Paul Boag: Hmm. To be honest, it goes back to what we were talking about right at the very beginning about the unique nature of digital, right? And the fact that the raw materials are free, right? I think sometimes the biggest barrier in projects, the biggest delay in projects is people wringing their hands and procrastinating over whether this is the right way to go, right? The amount of time that's wasted debating over a particular approach or design, iterating design endlessly to get it just perfect before we sign it off, right? But if you accept that that digital is easy to change, and then actually don't really know until you put it in front of real users, and you get real data back. Then actually, that provides a huge freedom, right? It means suddenly that you don't need to be agonizing over everything. You can just keep moving. Okay. Perhaps it isn't exactly the right shade of blue. It doesn't matter. We'll sort that post-launch, right? Actually, I think in a lot of situations, the problem with projects is people's willingness to make decisions. But if you make those decisions not set in stone, that they can never be changed, that is such a big thing. I'm working with a client at the moment who is agonizing over their copy for their website and it's taking them forever to deliver copy.
Paul Boag: And I'm going, "Why are you worrying about this? As long as what you produce is better than what you've currently got online, let's get it live."
Brett Harned: Right.
Paul Boag: You can change it after, you know?
Brett Harned: Right. Yeah. I think it's a daunting thing when you're someone who hasn't been through a website redesign project, or an app design project, you want to nail it the first time. I think sometimes those people, if they're not really experienced, they don't realize that it's really simple and easy to make change. In fact, you should make changes and updates as you proceed through time, through events, whatever it might be. So I, I get why people are like that, but at the same time, I agree with you. I love the idea of always testing and leaning on those test results. Leaning on the data and the free materials that you have working on a digital project because that's what makes that project unique, and that's what makes it ever changing, and evergreen.
Paul Boag: This annoys me, "Oh, but we don't have time for testing."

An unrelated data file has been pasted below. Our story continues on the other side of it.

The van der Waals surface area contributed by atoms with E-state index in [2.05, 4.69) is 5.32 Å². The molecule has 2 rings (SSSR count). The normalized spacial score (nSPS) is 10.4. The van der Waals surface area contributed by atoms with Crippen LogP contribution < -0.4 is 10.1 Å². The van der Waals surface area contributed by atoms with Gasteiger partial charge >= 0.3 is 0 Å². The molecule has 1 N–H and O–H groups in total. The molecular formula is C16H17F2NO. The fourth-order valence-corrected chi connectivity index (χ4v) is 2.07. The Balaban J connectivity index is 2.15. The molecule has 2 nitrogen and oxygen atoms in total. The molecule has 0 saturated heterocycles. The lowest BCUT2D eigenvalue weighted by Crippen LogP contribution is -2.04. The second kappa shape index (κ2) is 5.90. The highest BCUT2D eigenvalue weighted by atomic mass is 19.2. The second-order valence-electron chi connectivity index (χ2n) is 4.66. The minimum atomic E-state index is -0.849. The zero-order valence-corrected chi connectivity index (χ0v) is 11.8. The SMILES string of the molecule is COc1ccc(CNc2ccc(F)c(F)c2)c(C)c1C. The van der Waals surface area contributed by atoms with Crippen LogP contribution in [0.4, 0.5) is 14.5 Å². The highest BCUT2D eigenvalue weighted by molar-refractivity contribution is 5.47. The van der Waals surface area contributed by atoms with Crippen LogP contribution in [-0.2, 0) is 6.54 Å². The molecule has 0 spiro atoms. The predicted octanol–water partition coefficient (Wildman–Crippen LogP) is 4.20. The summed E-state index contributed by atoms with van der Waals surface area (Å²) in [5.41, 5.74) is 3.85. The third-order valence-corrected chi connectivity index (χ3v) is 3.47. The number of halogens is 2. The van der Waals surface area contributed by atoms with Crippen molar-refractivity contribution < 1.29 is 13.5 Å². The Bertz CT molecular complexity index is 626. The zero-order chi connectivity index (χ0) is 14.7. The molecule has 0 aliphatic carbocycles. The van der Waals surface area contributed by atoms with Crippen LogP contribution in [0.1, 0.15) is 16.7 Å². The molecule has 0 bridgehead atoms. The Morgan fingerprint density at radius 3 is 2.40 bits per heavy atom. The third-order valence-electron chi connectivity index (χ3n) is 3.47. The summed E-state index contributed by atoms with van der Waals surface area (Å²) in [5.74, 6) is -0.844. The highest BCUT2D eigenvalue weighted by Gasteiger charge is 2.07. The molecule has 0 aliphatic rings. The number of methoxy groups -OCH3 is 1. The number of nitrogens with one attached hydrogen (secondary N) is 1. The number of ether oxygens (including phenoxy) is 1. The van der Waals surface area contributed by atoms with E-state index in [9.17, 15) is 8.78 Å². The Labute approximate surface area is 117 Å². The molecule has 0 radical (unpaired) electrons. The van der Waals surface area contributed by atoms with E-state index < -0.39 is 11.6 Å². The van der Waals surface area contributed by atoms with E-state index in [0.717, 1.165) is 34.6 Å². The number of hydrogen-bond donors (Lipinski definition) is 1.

Brett Harned: Oh my gosh.
Paul Boag: But seriously, you can do testing quicker than it will take you to have a meeting where you argue about it for three hours.
Brett Harned: Absolutely. You can do it overnight. You know, you can hire a service and have those tests results the next morning.
Paul Boag: Exactly.
Brett Harned: I think some folks don't realize that.
Paul Boag: No, I don't think they do, and I think that is a really big thing to get across. Don't debate, test. You'll get answers quicker and obviously they're better answers as well.
Brett Harned: And you're saving yourself time, right? Because you don't have to do that testing. You can offload it to someone else who can recruit, do the testing and give you the results really quickly.
Paul Boag: And before everybody goes, "Oh yeah, but that's expensive." It's really not.
Brett Harned: No, it's not. Yeah.
Paul Boag: You're talking about a few dollars for each person that you're, you're testing with, and you don't need to test with a huge number. Even testing with two or three is better than you making a guess internally.
Brett Harned: Right. Yeah. And I think not showing things to customers opens you up to a lot more problems, right? If you're not showing something to users, and then you launch it, and it gets really bad feedback, then it's on you for not doing it to begin with right? It can ruin the perception of a product, or even a launch because of not testing, and not validating ideas. So, that's really good advice. Thank you for that. And thank you so much for joining me on Time Limit today. It's been really awesome catching up with you, and thanks for the new perspective on digital PM as well. I'm really into that idea and I appreciate that perspective and I'm going to think on that a little bit more, but the data and free materials is a really interesting way to look at it.
Brett Harned: So, thanks again, Paul, for joining me. I really do appreciate it.
Paul Boag: Absolute pleasure. Thank you for having me.
Brett Harned: All right folks, that's all for this episode. Check out our show page for more information about Paul Boag, including his own podcast Boag World, which TeamGantt is actually sponsoring. And please do us a favor and rate our show where you get your podcasts. If you have any recommendations for speakers or topics, please reach out. We'd love to hear from you at firstname.lastname@example.org. Join us for our next episode, which will be all about personality tests and how you can use them to help your teams work better together.